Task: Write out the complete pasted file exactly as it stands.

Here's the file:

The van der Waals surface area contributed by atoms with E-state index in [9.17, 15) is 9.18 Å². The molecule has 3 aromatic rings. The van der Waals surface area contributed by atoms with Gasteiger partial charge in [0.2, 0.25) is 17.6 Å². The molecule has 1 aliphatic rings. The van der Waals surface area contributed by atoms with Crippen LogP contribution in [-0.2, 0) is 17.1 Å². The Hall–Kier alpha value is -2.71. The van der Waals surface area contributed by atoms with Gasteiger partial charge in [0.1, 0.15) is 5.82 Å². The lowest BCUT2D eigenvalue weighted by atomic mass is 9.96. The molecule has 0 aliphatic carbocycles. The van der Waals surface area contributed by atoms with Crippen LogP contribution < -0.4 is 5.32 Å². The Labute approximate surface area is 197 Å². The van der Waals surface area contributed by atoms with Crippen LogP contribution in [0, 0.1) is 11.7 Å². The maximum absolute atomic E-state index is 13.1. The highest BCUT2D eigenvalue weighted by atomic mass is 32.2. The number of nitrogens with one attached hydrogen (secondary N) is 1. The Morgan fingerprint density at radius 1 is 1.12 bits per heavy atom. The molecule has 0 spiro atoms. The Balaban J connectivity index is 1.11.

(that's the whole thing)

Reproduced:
The van der Waals surface area contributed by atoms with E-state index in [9.17, 15) is 9.18 Å². The molecule has 3 aromatic rings. The van der Waals surface area contributed by atoms with Gasteiger partial charge in [0.2, 0.25) is 17.6 Å². The molecule has 1 aliphatic rings. The van der Waals surface area contributed by atoms with Crippen LogP contribution in [-0.2, 0) is 17.1 Å². The Hall–Kier alpha value is -2.71. The van der Waals surface area contributed by atoms with Gasteiger partial charge in [0.1, 0.15) is 5.82 Å². The lowest BCUT2D eigenvalue weighted by atomic mass is 9.96. The molecule has 0 aliphatic carbocycles. The van der Waals surface area contributed by atoms with Crippen LogP contribution < -0.4 is 5.32 Å². The Labute approximate surface area is 197 Å². The van der Waals surface area contributed by atoms with Crippen LogP contribution in [0, 0.1) is 11.7 Å². The maximum absolute atomic E-state index is 13.1. The highest BCUT2D eigenvalue weighted by atomic mass is 32.2. The number of nitrogens with one attached hydrogen (secondary N) is 1. The Morgan fingerprint density at radius 1 is 1.12 bits per heavy atom. The molecule has 0 spiro atoms. The Balaban J connectivity index is 1.11.